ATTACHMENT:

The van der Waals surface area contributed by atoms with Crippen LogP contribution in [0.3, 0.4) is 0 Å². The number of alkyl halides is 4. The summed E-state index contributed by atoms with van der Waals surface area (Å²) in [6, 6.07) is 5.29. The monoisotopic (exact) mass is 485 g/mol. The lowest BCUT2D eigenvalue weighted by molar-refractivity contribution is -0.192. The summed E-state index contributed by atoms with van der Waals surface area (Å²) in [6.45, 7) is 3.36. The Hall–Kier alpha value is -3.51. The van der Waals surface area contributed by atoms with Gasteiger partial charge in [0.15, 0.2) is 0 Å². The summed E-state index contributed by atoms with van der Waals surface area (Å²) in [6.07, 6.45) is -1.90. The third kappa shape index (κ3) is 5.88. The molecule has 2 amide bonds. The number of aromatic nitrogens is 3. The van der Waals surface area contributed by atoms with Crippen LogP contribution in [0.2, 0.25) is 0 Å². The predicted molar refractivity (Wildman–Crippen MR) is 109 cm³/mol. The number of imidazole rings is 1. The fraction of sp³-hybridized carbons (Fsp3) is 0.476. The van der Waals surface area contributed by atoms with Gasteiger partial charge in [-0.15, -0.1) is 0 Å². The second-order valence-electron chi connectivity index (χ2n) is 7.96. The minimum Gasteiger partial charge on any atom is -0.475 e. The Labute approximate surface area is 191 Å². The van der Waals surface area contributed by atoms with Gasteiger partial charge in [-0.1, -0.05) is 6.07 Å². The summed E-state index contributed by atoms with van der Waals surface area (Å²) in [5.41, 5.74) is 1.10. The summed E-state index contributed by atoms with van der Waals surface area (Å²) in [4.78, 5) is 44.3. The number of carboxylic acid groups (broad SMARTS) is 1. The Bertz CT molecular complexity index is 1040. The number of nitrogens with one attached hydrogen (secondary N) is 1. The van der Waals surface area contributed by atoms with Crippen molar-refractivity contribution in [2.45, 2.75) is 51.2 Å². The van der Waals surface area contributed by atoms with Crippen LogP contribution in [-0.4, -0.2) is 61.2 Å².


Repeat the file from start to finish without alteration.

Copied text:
The van der Waals surface area contributed by atoms with Crippen LogP contribution in [0.3, 0.4) is 0 Å². The number of alkyl halides is 4. The summed E-state index contributed by atoms with van der Waals surface area (Å²) in [6, 6.07) is 5.29. The monoisotopic (exact) mass is 485 g/mol. The lowest BCUT2D eigenvalue weighted by molar-refractivity contribution is -0.192. The summed E-state index contributed by atoms with van der Waals surface area (Å²) in [6.45, 7) is 3.36. The Hall–Kier alpha value is -3.51. The van der Waals surface area contributed by atoms with Gasteiger partial charge in [0.15, 0.2) is 0 Å². The summed E-state index contributed by atoms with van der Waals surface area (Å²) in [6.07, 6.45) is -1.90. The third kappa shape index (κ3) is 5.88. The molecule has 2 amide bonds. The number of aromatic nitrogens is 3. The van der Waals surface area contributed by atoms with Crippen LogP contribution in [0.2, 0.25) is 0 Å². The predicted molar refractivity (Wildman–Crippen MR) is 109 cm³/mol. The number of imidazole rings is 1. The fraction of sp³-hybridized carbons (Fsp3) is 0.476. The van der Waals surface area contributed by atoms with Gasteiger partial charge in [-0.15, -0.1) is 0 Å². The second-order valence-electron chi connectivity index (χ2n) is 7.96. The minimum Gasteiger partial charge on any atom is -0.475 e. The Labute approximate surface area is 191 Å². The van der Waals surface area contributed by atoms with Gasteiger partial charge in [-0.1, -0.05) is 6.07 Å². The summed E-state index contributed by atoms with van der Waals surface area (Å²) in [5.41, 5.74) is 1.10. The summed E-state index contributed by atoms with van der Waals surface area (Å²) in [4.78, 5) is 44.3. The number of carboxylic acid groups (broad SMARTS) is 1. The Bertz CT molecular complexity index is 1040. The number of nitrogens with one attached hydrogen (secondary N) is 1. The van der Waals surface area contributed by atoms with Crippen molar-refractivity contribution in [2.45, 2.75) is 51.2 Å². The van der Waals surface area contributed by atoms with Crippen LogP contribution in [-0.4, -0.2) is 61.2 Å².